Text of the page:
What’s the problem? “It’s easy when you believe in the cause!”

QUESTION: Before you invite prospects to join your board, what process do you use to spiritually discern if they have passion for your cause?

Friday, December 14, 2012

Cajoled Onto the Board


“The Shortest Board Term in the History of the World” is the humorous, but poignant, in-the-trenches board story in the new ECFA Governance Toolbox Series No. 1: Recruiting Board Members.

The true story (names have been changed to protect the guilty) describes how a ministry fast-tracked a highly qualified person onto the board—but after one board meeting, the disillusioned board member quit.

The point: “dating a board prospect” takes time.  To find God’s person for our board, we must pray diligently, seek counsel, check references, and meet several times—always providing adequate time for Q&A (both ways).

Both the board prospect and the nominating committee must spiritually discern God’s direction. Will this person fit our culture? Will she add value? Is his family supportive of the high commitment to time, talent and treasure? Is she on too many boards already?

I was thinking about this recently when a highly qualified and experienced board member told me he had just turned down a board opportunity. He discerned—after much prayer and reflection—that he did not have sufficient passion for the ministry to assume the spiritual, stewardship and fiduciary responsibilities as an effective board member.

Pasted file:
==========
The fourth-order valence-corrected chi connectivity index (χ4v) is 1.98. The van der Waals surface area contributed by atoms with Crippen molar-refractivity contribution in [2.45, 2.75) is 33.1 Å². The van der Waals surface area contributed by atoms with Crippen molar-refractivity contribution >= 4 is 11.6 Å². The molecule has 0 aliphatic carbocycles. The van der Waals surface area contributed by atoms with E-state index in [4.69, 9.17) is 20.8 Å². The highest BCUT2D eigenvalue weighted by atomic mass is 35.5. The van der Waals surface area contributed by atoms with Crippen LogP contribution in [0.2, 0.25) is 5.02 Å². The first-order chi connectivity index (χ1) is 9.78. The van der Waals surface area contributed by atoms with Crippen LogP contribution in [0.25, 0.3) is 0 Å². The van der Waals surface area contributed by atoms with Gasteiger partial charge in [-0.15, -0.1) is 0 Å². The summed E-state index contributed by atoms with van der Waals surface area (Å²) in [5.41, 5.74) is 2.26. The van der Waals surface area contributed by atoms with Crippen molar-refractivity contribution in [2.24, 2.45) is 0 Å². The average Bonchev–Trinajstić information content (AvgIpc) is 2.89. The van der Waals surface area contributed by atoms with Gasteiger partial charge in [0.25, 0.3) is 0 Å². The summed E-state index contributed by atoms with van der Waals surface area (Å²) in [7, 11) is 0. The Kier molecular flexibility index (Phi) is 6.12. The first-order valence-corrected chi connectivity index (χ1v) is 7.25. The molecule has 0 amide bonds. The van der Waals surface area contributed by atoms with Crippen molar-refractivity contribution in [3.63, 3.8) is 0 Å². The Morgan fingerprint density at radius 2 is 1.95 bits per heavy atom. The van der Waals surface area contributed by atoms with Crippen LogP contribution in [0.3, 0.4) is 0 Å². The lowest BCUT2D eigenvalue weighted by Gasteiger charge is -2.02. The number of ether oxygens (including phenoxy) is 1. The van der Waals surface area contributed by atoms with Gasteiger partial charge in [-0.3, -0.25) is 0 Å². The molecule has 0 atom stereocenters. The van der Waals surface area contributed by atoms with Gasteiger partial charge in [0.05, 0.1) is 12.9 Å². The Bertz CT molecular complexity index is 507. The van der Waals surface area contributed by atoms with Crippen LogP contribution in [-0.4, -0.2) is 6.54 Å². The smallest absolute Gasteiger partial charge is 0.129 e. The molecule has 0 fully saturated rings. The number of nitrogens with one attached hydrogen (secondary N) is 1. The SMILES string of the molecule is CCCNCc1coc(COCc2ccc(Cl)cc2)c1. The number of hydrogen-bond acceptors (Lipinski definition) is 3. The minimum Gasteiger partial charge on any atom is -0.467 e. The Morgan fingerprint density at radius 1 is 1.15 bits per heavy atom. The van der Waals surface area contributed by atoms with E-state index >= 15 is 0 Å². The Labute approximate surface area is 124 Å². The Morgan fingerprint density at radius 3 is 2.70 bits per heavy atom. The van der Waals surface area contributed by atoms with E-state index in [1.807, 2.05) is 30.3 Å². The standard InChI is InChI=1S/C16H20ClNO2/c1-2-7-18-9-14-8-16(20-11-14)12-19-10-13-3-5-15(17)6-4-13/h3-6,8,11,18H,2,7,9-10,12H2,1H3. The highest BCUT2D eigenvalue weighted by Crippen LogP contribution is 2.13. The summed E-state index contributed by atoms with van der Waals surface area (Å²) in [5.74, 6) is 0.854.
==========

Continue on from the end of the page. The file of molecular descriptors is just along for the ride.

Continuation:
At first, I was disappointed to learn of his decision. From my perspective, he would have been an outstanding board member. Yet, he knew—deep in his heart—that someone with much greater passion for the ministry should accept this board position.

Ruth Haley Barton’s amazing book, Strengthening the Soul of Your Leadership, quotes Danny Morris and Charles Olsen, who write, “God’s will is the best thing that could happen to us under any circumstances.”

Amen. So (gulp) it’s OK to rejoice when God-honoring board prospects say no.  It could be worse—they could be cajoled onto your board only to become another nominee for the “Shortest Board Term in the History of the World.”

QUESTION: How does your nominating committee measure a board prospect’s passion for your ministry?

Monday, December 10, 2012

A Prayer for Competence

In my nonprofit ministry CEO years, I had the privilege of serving almost 20 board chairs. I discovered that when board members prayed and discerned God’s direction, the board chair they selected was frequently the right person at the right time—for the unique season of ministry that confronted the organization.

Recently, one of those board chairs (a stellar and God-honoring leader) emailed me with a very unique prayer request.  He recently re-joined an association board (not faith-based)—and the stakes are high.

His email ended with, “Need prayer to be competent and a witness.”

Wow! I cannot recall ever praying for competency. I’ve never asked anyone to pray that I be competent. Until last week, no one had ever asked me to pray that they be competent.

What would happen in our boardrooms if we stopped micro-managing the silly stuff—and got on our knees for the strategic stuff?

“Lord, we want to be competent as stewards of your work.”

Richard Kriegbaum’s wonderful little book, Leadership Prayers, includes a prayer for wisdom. He prays (in part): “If I were brilliant, if I had the knowledge and strengths that I admire in so many other people, if I were a spiritual giant, I would simply ask you to help me do my best. But my best is not good enough. I do not know enough, and I cannot see clearly enough. I am your child, and I want to learn, but unless your Spirit teaches me, I have little to offer. I need your wisdom.”

QUESTION: As a board member, what is your prayer?